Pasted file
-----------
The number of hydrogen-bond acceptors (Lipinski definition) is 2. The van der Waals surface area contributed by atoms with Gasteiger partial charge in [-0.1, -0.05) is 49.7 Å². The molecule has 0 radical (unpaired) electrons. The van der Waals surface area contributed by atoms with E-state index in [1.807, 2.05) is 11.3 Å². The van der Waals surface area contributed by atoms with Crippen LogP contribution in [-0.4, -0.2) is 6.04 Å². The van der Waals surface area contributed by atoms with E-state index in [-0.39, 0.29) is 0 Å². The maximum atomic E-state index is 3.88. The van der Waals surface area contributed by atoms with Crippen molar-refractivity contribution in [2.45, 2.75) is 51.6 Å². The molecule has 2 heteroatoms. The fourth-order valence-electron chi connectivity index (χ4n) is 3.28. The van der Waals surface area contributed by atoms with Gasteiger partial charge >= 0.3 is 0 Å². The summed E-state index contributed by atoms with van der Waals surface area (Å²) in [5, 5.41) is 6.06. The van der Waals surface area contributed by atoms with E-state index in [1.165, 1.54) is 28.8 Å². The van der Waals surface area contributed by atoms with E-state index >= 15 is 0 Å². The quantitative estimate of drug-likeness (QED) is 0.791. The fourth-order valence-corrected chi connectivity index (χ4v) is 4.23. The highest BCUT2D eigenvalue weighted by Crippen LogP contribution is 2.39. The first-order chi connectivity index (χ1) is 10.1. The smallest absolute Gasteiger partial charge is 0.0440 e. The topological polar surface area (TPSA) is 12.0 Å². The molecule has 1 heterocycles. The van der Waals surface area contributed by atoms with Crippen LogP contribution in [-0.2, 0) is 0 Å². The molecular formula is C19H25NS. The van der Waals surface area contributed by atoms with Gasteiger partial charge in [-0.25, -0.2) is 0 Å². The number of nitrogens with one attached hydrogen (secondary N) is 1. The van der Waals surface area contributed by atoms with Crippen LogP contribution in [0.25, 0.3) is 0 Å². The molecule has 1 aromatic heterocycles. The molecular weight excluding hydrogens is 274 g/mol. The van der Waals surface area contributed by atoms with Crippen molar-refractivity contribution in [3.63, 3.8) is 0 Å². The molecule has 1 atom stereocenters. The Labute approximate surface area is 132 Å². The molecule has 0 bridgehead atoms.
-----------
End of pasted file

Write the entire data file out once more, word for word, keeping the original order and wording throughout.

The number of hydrogen-bond acceptors (Lipinski definition) is 2. The van der Waals surface area contributed by atoms with Gasteiger partial charge in [-0.1, -0.05) is 49.7 Å². The molecule has 0 radical (unpaired) electrons. The van der Waals surface area contributed by atoms with E-state index in [1.807, 2.05) is 11.3 Å². The van der Waals surface area contributed by atoms with Crippen LogP contribution in [-0.4, -0.2) is 6.04 Å². The van der Waals surface area contributed by atoms with E-state index in [-0.39, 0.29) is 0 Å². The maximum atomic E-state index is 3.88. The van der Waals surface area contributed by atoms with Crippen molar-refractivity contribution in [2.45, 2.75) is 51.6 Å². The molecule has 2 heteroatoms. The fourth-order valence-electron chi connectivity index (χ4n) is 3.28. The van der Waals surface area contributed by atoms with Gasteiger partial charge >= 0.3 is 0 Å². The summed E-state index contributed by atoms with van der Waals surface area (Å²) in [5, 5.41) is 6.06. The van der Waals surface area contributed by atoms with E-state index in [1.165, 1.54) is 28.8 Å². The van der Waals surface area contributed by atoms with E-state index >= 15 is 0 Å². The quantitative estimate of drug-likeness (QED) is 0.791. The fourth-order valence-corrected chi connectivity index (χ4v) is 4.23. The highest BCUT2D eigenvalue weighted by Crippen LogP contribution is 2.39. The first-order chi connectivity index (χ1) is 10.1. The smallest absolute Gasteiger partial charge is 0.0440 e. The topological polar surface area (TPSA) is 12.0 Å². The molecule has 1 heterocycles. The van der Waals surface area contributed by atoms with Crippen LogP contribution in [-0.2, 0) is 0 Å². The molecular formula is C19H25NS. The van der Waals surface area contributed by atoms with Gasteiger partial charge in [-0.25, -0.2) is 0 Å². The number of nitrogens with one attached hydrogen (secondary N) is 1. The van der Waals surface area contributed by atoms with Crippen LogP contribution in [0.25, 0.3) is 0 Å². The molecule has 1 aromatic heterocycles. The molecular weight excluding hydrogens is 274 g/mol. The van der Waals surface area contributed by atoms with Crippen molar-refractivity contribution in [3.63, 3.8) is 0 Å². The molecule has 1 atom stereocenters. The Labute approximate surface area is 132 Å². The molecule has 0 bridgehead atoms.